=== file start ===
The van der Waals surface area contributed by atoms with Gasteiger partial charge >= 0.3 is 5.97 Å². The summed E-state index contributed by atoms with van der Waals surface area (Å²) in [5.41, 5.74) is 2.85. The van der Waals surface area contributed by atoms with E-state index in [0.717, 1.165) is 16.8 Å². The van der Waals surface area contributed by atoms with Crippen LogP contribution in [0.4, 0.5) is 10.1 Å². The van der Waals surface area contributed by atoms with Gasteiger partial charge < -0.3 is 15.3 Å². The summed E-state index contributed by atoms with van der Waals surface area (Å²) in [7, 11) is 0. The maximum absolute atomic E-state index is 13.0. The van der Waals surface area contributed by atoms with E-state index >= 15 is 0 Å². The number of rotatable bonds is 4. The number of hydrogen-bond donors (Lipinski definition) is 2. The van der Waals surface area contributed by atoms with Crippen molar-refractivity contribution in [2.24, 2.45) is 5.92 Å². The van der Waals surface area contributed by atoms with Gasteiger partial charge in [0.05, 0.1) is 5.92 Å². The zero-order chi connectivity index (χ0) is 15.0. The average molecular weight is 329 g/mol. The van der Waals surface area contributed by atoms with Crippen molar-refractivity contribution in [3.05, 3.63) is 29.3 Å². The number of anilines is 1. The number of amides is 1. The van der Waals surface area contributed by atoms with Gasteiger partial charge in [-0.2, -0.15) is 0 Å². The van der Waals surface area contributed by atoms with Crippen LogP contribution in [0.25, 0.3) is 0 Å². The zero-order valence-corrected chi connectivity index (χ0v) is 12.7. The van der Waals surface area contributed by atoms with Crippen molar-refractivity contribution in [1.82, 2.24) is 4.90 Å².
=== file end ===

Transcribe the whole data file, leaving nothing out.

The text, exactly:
The van der Waals surface area contributed by atoms with Gasteiger partial charge >= 0.3 is 5.97 Å². The summed E-state index contributed by atoms with van der Waals surface area (Å²) in [5.41, 5.74) is 2.85. The van der Waals surface area contributed by atoms with E-state index in [0.717, 1.165) is 16.8 Å². The van der Waals surface area contributed by atoms with Crippen LogP contribution in [0.4, 0.5) is 10.1 Å². The van der Waals surface area contributed by atoms with Gasteiger partial charge < -0.3 is 15.3 Å². The summed E-state index contributed by atoms with van der Waals surface area (Å²) in [7, 11) is 0. The maximum absolute atomic E-state index is 13.0. The van der Waals surface area contributed by atoms with E-state index >= 15 is 0 Å². The number of rotatable bonds is 4. The number of hydrogen-bond donors (Lipinski definition) is 2. The van der Waals surface area contributed by atoms with Crippen molar-refractivity contribution in [2.24, 2.45) is 5.92 Å². The van der Waals surface area contributed by atoms with Gasteiger partial charge in [0.05, 0.1) is 5.92 Å². The zero-order chi connectivity index (χ0) is 15.0. The average molecular weight is 329 g/mol. The van der Waals surface area contributed by atoms with Crippen molar-refractivity contribution in [3.05, 3.63) is 29.3 Å². The number of anilines is 1. The number of amides is 1. The van der Waals surface area contributed by atoms with Gasteiger partial charge in [-0.2, -0.15) is 0 Å². The van der Waals surface area contributed by atoms with Crippen LogP contribution in [0.25, 0.3) is 0 Å². The zero-order valence-corrected chi connectivity index (χ0v) is 12.7. The van der Waals surface area contributed by atoms with Crippen molar-refractivity contribution in [1.82, 2.24) is 4.90 Å².